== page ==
A cops perspective
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Thread: A cops perspective

  1. #1
    XCR Guru TexasChris's Avatar
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    A cops perspective

    PoliceOne is the most eye opening website. The amount of insight you can instantly gain into the mindset of the those who don the uniform is dizzying. You could psychologically evaluate the whole organization just based on the titles of the articles....This article however, was something I've long suspected....that there are clearly defined, not unspoke, but very clearly delineated boundaries that separate "us" from "them" in their minds, in their behavior and in the courts system. The author, a "seasoned" veteran, drops some sage advice on rookies: Citizens are either idiots who don't know the law, or liars. If you really want to know just how bad it is....poke around on this site a few times a week....read their articles, tips and tricks.

    3 challenges that blindside rookie cops (and how to survive them)

    1. Change
    Change can occur in a number of ways, and often when you least expect it. Maybe youíve been on the night shift for a couple of years and now finally have enough seniority to stay right where you want to be: a graveyard keeper, working zombie squad.

    But one night you show up at briefing and find out that youíve been bumped off your shift. Youíve been transferred to day shift or some other assignment you despise. Maybe you have to work with a new sergeant who you may dislike.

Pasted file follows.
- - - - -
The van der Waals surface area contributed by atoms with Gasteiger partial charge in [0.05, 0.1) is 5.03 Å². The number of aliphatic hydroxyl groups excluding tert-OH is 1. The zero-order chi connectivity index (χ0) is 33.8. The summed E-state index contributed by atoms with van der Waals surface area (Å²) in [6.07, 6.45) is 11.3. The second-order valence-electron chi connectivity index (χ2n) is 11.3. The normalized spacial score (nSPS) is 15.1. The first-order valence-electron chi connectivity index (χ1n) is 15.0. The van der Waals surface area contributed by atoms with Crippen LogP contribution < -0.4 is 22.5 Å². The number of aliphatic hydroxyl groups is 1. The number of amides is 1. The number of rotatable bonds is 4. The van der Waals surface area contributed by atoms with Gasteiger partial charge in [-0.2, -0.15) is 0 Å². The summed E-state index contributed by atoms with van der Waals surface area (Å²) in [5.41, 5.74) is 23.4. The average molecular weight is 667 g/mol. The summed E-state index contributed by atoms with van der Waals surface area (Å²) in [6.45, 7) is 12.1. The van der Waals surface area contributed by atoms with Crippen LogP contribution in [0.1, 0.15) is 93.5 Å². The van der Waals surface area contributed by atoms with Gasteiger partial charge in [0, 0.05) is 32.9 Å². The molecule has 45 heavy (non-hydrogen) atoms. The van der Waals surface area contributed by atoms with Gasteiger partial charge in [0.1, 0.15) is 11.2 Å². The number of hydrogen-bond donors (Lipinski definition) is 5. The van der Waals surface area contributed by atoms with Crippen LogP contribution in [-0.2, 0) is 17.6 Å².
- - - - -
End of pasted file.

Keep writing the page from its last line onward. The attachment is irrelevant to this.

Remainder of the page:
Sometimes bad things like this happen.
    Iíve seen cops handled these things the right way and Iíve seen cops handle them the wrong way. My advice to you, rookie, is to take it in stride. Ride out that change you didnít want.
    You will make it through.
    Things are always changing in a department, always evolving, and just like that bad change you didnít expect, a good one will occur down the line if you just stay the course.
    2. Rejection and/or Coming Under Investigation
    You knew when you started out that you would be a good cop, always do things by the book, and have integrity and honesty. Internal affairs investigations were for those ďbad appleĒ cops, not you.

    But then that day comes when you are our mowing your yard on your day off and you get a call from the Captain ordering you to come downtown and meet with internal affairs investigators. A million questions are going through your mind.
    Ride out the storm, you may only be a witness, or it may be a routine follow up from a dishonest citizen, or from an honest citizen that simply doesnít know the law or canít relate to our often cold, shallow demeanor derived from dealing with, well, citizens.
    If you have done nothing wrong and know it, then be patient and this too shall pass.
    3. Promotion
    You are probably asking yourself why promotion makes this list. Promotion is a good thing, right?

    Being promoted is what 99 percent of us want to achieve in our career, and it should be. But with each rung of the ladder you step upon, you may endure some culture shock.
    You may come across problems, obstacles, and personnel ó and personal! ó issues you never even knew could exist before you put the chevrons or butter bars on your uniform.
    Those softball buddies distance themselves from you because they donít trust you anymore.
    Guess what? Itís all part of the job.
    Donít lose faith in your fellow officers or your friends ó just concentrate on being an example as a supervisor and everything else will fall into place.